"I believe they do not wish to bargain," Druzil said, shuffling about from clawed foot to clawed foot on Aballister's shoulder.
The wizard understood his familiar's excitement. Druzil was a creature of the lower planes, a creature of chaos, and he wanted
desperately to see his wizard master deal with the impudent fools-just an added pleasure to this long-awaited, victorious day.
"They are taer," Aballister explained, recognizing the tribe, "crude and fierce. You are quite correct. They'll not bargain."
Aballister's eyes flashed suddenly and Druzil hopped again and clapped his hands together.
"They know not the might before them!" Aballister cried, his voice rising with his ire. All the terrible trials of two long and brutal
years rolled through the wizard's thoughts in the span of a few seconds. A hundred men had died in search of the elusive
ingredients for the chaos curse; a hundred men had given their lives so that Talona would be pleased. Aballister, too, had not
escaped unscathed. Completing the curse had become his obsession, the driving force in his life, and he had aged with every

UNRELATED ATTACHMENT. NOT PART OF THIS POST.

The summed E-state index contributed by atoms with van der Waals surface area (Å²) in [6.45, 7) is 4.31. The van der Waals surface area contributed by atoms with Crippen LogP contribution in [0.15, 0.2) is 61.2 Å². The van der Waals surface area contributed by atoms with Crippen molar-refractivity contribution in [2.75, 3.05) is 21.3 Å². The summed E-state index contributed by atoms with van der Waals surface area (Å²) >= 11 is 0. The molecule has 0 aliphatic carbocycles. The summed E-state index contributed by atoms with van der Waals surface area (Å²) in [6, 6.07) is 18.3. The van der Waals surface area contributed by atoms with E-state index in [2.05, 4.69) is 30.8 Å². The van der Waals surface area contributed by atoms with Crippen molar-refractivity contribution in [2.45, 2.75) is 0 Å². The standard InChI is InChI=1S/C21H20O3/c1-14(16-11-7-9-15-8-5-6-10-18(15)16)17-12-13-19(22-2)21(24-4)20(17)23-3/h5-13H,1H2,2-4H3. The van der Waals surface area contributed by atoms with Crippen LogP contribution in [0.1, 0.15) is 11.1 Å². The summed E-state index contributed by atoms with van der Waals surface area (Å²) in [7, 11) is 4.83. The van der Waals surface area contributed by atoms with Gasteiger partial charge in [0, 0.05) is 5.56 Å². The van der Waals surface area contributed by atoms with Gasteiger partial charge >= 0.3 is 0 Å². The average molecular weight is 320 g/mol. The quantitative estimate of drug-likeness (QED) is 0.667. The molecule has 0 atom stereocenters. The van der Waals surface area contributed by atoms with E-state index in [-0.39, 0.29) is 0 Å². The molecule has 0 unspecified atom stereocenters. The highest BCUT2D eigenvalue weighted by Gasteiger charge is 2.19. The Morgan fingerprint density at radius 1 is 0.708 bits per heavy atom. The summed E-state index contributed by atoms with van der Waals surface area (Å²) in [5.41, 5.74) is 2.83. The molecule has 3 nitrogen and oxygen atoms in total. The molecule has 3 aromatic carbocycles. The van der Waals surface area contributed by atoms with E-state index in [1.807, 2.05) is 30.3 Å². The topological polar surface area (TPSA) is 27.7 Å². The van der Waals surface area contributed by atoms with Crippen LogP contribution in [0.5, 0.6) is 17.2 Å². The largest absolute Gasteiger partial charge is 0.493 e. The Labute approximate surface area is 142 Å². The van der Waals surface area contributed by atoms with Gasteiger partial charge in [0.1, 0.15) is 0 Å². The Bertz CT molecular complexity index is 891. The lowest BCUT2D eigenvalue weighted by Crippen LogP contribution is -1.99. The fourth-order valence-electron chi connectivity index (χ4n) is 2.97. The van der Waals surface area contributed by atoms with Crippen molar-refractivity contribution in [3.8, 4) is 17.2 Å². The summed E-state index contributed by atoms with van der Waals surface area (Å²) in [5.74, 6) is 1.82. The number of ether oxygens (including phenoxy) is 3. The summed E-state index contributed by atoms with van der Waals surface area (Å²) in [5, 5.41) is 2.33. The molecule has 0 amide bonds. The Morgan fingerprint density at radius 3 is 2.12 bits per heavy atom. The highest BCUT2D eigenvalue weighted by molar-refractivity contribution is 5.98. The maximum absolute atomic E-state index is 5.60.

step, had torn out clumps of his own hair every time the curse seemed to be slipping beyond his reach. Now he was close, so
close that he could see the dark patch of yote just beyond the small ridge that held the taer cave complexes. So close, but these
wretched, idiotic creatures stood in his way.
Aballister's words had stirred the taer. They grumbled and hopped about in the shadow of the jagged mountain, shoving each
other forward as if trying to select a leader to start their charge.
"Do something quickly," Druzil suggested from his perch. Aballister looked up at him and nearly laughed.
"They will attack," Druzil explained, trying to sound unconcerned, "and, worse, this cold stiffens my wings."
Aballister nodded at the imp's rationale. Any delay could cost him, especially if the dark clouds broke into a blinding blizzard, one
that would hide both the yote and the shimmering doorway back to Aballister's comfortable room. He pulled out a tiny ball, a
mixture of bat guano and sulphur, crushed it in his fist, and pointed one finger at the group of taer. His chant echoed off the
mountain face and back across the empty glacier ice, and he smiled, thinking it wonderfully ironic that the stupid taer had no idea
of what he was doing. A moment later, they found out.